May continued a streak of record setting hot months as average temperatures were nearly a whole degree Celsius above the previously hottest May.
NASA’s Goddard Institute for Space Studies said Tuesday that the mean global temperature during the year’s fifth month was 0.93 degrees Celsius, or 1.67 degrees Fahrenheit, than the average for May.
That made May 2016 the eighth consecutive month, according to NASA records, to break the record for warmth.
The previous record-holding May occurred in 2014.
Japan’s meteorological agency reached a slightly different conclusion, concluding that May 2016 was the second-warmest May on record.
Another U.S. federal agency, the National Oceanic & Atmospheric Administration, has yet to release its measurement of average May temperatures. NOAA uses the same data as NASA but analyzes measured temperatures differently.
NASA’s method depends on a dataset called the GISS Surface Temperature Analysis. GISTEMP includes records from 6,300 meteorological stations scattered around the planet, ship-based and satellite observations of sea surface temperatures, and research stations in Antarctica. The GISTEMP data goes back to 1880.
Although May was another record-setting month, in terms of heat, it was not as anomalous as the seven prior months. Between October 2015 and April 2016 the monthly average temperature exceeded the previous record-holding month by at least one degree Celsius.
The explanation for the lessened disparity in heat between May 2016 and previous Mays in the temperature record might be related to the approaching end of a powerful El Nino event.
Nevertheless, at least according to one climate scientist, May’s record-setting mean temperature means that the rolling 12-month average has now exceeded one degree Celsius above the norm for the period 1951-1980.
NASA’s Image of the Day for April 5, 2016 shows the waters of the north Atlantic Ocean:
Earth’s north polar ice cap was smaller this past winter than at any time since measurements began to be obtained by satellite, breaking a record set only last year.
NASA and the National Snow and Ice Data Center announced March 28 that the maximum extent of ice during the season was reached on March 24 and that it covered 14.52 million square kilometers.
That beat last year’s mark of 14.54 million square kilometers and continued a stretch in which the 13 most ice-free winters in the Arctic have occurred in the past 13 years.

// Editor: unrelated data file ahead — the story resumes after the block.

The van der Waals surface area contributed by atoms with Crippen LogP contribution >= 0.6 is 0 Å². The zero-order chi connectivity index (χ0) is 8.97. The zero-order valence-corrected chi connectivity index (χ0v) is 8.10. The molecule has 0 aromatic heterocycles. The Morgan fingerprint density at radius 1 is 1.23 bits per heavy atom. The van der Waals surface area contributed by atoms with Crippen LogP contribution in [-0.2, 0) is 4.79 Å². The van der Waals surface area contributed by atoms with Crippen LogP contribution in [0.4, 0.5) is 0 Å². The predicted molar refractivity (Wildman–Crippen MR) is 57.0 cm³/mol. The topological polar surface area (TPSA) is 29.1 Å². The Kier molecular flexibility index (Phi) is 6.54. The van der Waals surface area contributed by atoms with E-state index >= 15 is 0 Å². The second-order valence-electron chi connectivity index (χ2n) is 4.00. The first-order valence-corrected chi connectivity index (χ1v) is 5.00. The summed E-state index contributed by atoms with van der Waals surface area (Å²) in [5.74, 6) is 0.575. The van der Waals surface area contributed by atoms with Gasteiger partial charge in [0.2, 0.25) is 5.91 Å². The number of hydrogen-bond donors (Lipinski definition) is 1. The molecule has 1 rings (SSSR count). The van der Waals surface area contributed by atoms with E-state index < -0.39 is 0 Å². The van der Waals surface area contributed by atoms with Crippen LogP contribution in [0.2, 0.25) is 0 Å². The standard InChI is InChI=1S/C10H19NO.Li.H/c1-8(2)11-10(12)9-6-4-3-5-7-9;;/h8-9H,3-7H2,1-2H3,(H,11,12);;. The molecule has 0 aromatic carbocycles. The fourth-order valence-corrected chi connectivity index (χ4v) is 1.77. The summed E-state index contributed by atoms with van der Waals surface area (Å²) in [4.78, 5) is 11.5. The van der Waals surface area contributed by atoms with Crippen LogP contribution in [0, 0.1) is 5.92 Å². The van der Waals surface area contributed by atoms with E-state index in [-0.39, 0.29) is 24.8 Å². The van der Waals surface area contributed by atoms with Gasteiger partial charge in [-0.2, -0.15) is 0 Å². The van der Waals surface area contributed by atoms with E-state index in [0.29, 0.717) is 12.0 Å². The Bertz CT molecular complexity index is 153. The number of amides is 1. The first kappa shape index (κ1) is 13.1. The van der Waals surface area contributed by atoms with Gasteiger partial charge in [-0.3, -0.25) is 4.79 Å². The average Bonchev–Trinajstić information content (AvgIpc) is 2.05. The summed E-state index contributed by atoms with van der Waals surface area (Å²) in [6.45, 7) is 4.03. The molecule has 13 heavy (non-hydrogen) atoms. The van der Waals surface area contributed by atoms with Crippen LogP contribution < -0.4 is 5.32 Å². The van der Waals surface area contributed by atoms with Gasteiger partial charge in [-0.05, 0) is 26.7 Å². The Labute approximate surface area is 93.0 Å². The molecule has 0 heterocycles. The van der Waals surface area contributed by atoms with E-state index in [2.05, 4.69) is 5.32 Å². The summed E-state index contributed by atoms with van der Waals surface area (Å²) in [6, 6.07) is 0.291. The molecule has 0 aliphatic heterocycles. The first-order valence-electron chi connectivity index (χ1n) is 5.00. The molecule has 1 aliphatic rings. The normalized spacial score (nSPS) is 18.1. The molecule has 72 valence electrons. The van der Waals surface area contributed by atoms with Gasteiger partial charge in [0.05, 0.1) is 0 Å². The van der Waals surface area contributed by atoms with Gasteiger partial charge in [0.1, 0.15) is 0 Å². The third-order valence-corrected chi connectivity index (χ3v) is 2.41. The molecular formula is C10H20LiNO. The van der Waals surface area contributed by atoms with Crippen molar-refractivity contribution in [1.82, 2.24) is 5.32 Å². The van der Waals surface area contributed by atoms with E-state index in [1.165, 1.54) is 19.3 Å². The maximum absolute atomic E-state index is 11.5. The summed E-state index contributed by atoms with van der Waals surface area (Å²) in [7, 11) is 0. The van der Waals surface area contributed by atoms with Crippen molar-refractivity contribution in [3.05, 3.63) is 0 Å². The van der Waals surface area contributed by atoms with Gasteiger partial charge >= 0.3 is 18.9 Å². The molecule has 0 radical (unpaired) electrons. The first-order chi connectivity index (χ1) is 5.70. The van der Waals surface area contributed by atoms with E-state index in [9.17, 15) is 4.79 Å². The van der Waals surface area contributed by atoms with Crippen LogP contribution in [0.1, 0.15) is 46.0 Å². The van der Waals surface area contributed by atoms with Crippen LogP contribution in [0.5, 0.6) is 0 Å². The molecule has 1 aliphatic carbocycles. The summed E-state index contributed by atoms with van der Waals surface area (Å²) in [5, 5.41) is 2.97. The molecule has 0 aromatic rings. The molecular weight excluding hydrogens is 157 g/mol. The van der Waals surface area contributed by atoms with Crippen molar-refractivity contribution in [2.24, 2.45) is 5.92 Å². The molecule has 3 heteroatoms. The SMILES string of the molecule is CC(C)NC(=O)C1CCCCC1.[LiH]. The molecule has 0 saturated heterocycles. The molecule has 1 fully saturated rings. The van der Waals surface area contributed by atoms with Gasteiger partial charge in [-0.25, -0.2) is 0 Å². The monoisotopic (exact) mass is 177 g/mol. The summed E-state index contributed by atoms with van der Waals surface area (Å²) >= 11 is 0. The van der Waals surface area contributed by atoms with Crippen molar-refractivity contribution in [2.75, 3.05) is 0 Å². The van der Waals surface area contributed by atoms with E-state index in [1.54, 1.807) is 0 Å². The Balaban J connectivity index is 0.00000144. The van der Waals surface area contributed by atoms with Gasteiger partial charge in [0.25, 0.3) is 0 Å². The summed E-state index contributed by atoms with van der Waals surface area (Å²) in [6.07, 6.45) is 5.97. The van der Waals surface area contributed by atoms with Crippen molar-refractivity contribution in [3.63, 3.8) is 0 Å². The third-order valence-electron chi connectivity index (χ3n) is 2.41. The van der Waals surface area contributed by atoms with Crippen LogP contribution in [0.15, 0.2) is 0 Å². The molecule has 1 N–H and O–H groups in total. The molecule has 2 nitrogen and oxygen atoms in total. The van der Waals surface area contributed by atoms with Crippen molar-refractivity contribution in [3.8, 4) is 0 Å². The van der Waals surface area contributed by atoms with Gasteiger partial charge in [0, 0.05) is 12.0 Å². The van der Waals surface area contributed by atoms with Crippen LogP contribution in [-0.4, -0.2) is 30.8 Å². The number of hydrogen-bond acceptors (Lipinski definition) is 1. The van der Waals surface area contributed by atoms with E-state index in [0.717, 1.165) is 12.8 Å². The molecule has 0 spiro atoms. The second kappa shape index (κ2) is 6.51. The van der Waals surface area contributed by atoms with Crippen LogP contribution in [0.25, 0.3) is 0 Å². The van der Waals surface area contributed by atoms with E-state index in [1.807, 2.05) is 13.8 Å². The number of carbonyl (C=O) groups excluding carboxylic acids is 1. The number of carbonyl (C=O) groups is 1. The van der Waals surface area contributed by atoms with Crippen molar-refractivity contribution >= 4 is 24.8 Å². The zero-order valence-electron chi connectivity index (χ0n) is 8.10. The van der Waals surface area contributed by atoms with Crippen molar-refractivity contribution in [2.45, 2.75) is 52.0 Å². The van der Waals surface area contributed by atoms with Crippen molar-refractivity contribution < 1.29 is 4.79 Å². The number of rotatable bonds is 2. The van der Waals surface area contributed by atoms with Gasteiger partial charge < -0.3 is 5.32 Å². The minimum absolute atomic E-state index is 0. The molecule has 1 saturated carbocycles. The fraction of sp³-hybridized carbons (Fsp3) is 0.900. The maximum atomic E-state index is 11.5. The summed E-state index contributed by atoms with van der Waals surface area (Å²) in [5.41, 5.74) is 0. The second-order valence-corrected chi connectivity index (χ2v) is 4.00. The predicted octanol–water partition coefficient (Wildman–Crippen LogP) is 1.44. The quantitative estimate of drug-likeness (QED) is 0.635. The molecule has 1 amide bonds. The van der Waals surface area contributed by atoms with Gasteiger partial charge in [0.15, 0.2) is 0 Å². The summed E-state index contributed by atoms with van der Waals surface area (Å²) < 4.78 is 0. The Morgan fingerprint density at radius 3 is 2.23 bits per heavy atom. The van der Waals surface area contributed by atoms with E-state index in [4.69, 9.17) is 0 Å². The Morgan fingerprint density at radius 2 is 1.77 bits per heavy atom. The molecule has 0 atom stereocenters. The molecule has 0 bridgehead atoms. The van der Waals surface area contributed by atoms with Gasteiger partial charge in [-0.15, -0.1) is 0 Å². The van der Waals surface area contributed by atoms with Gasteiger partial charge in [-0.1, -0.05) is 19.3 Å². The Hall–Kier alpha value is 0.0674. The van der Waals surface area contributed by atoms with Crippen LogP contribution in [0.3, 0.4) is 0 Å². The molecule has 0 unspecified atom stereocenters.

“It is likely that we’re going to keep seeing smaller wintertime maximums in the future because in addition to a warmer atmosphere, the ocean has also warmed up. That warmer ocean will not let the ice edge expand as far south as it used to,” Walt Meier, a sea ice scientist at NASA’s Goddard Space Flight Center in Greenbelt, Maryland, said. “Although the maximum reach of the sea ice can vary a lot each year depending on winter weather conditions, we’re seeing a significant downward trend, and that’s ultimately related to the warming atmosphere and oceans.”
During the most recent winter season the Arctic experienced record high temperatures in December, January, and February. Air temperatures were as much as 10 degrees Fahrenheit higher than average at the edge of the ice pack, Meier said.
Warm air from the south was brought by winds to the Arctic, which also would have contributed to a lessened sea ice cover.
Less winter sea ice causes the air temperature over the Arctic ocean to increase because the unfrozen ocean waters are warmer than the overlaying air mass. As the ocean water evaporates, more water vapor accumulates in the atmosphere and that, in turn, causes clouds to form. Increased cloudiness causes an increase in surface warmth.
Satellite measurements of Arctic winter ice extent began in 1979.
Since that time the Arctic has lost nearly 1,606 square kilometers of winter sea ice. That is an area twice the size of Texas.
Worldwide emissions of the greenhouse gas carbon dioxide increased by an unprecedented amount last year, according to the federal agency that monitors Earth’s climate.
The National Oceanic & Atmospheric Administration said Wednesday that the atmospheric concentration of CO2 reached 402.59 parts per million in February 2016. That was a jump of 3.05 parts per million, the largest in a 56 year-long history of record-keeping.